Efforts to End Terrorism Through Local Communities
By CHHS Research Assistant Chaitra Gowda
The 15th anniversary of 9/11 is approaching, and every year we are faced with even more terrorism at home and abroad. Over the past year attacks carried out or inspired by ISIS alone have resulted in nearly 1,000 deaths across the world: the most recent attack on American soil being the San Bernardino, California shootings. The never dwindling statistics have had agencies and entities including Congress and the Obama Administration attempting to eliminate, or at the very least limit, terrorist attacks.
The U.S. Department of Homeland Security (DHS), recognizing that terrorism has evolved into a new phase, is considering grass roots approaches to counterterrorism and homeland security. Threats no longer just consist of pre-planned plots from terrorist cells abroad, but also come from radicalized individuals motivated within the homeland. New efforts by DHS to thwart terrorism begin with reaching out to influential families, communities, and local institutions. When communities begin to look inward, they themselves support one another to discourage extremism and terrorism.
During recent remarks at the University of Michigan-Dearborn, DHS Secretary Jeh Johnson pointed out that terrorist organizations are targeting America’s Muslim communities, and seeking to entice youth to join their violent extremism ideologies. The community is in the best situation to spot self-radicalization and encourage their youth to challenge one another to seek to better the world instead, he explained. Additionally, Johnson emphasized opening the doors for local communities to freely discuss solutions with the government.
One entity here in Maryland, the Montgomery County Office of Emergency Management and Homeland Security (OEMHS), has partnered with the World Organization for Resource Development and Education (“WORDE”), and the Montgomery County Police Department to enhance counterterrorism in the community. WORDE has constructed a Countering Violent Extremism model, which resists violent extremism. The model is a network consisting of the entire community that encourages social cohesion and public safety. Specifically, CVE focuses on keeping individuals considering violent actions at bay by working from the ground up. The model educates members of the community of the risk factors and indicators of radicalization and provides community members with resources to intervene in the pre-criminal space. Such a model emphasizes relationships built on trust, which goes above and beyond simply eliminating terrorism but also attempts to achieve further harmony in communities.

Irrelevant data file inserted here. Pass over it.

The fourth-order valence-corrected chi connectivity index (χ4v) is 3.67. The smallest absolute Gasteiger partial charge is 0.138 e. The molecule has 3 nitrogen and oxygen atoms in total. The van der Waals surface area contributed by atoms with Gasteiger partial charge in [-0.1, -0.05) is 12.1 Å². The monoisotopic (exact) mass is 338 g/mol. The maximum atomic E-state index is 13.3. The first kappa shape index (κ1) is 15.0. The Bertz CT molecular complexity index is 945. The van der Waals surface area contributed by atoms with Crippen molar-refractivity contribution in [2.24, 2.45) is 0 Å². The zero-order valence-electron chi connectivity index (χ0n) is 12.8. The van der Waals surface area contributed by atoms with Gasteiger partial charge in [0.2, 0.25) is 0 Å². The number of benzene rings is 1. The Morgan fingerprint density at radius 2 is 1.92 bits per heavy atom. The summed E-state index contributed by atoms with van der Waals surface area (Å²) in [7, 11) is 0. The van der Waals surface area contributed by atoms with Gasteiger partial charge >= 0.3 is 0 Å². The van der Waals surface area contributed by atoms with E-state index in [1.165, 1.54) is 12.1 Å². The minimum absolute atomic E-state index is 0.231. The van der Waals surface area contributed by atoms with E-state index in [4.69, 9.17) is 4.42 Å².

While violent extremism can stem from any number of ideologies, since 9/11 the nation’s attitude towards American Muslims and Muslim communities in particular has been wavering. DHS estimates that there are over 1.6 billion Muslims in the world, making it the second largest religion. Our country’s genuine fears of terrorism have incorrectly transferred blame on an entire religion and community rather than the small population of extremists. Outside of DHS efforts, our nation requires more open mindedness to educate ourselves, especially concerning American Muslims and Muslims in general.
To that end, and following DHS’s new approach to more community involvement, President Barack Obama made his very first visit to a local mosque to denounce anti-Muslim bias on February 2, 2016. Speaking at the Islamic Society of Baltimore in Maryland, the President acknowledged that many peoples’ familiarity with the Islamic faith only occurred after terrorist attacks. He emphasized that American Muslims are a crucial part of this country’s history and a necessary component to our future. President Obama’s actions conveyed that this country should embrace Muslims and reiterated that Muslims in America are an integral part of “one American family.” As we are all part of this “one American family” it is important to look inwards in our communities to help improve the nation.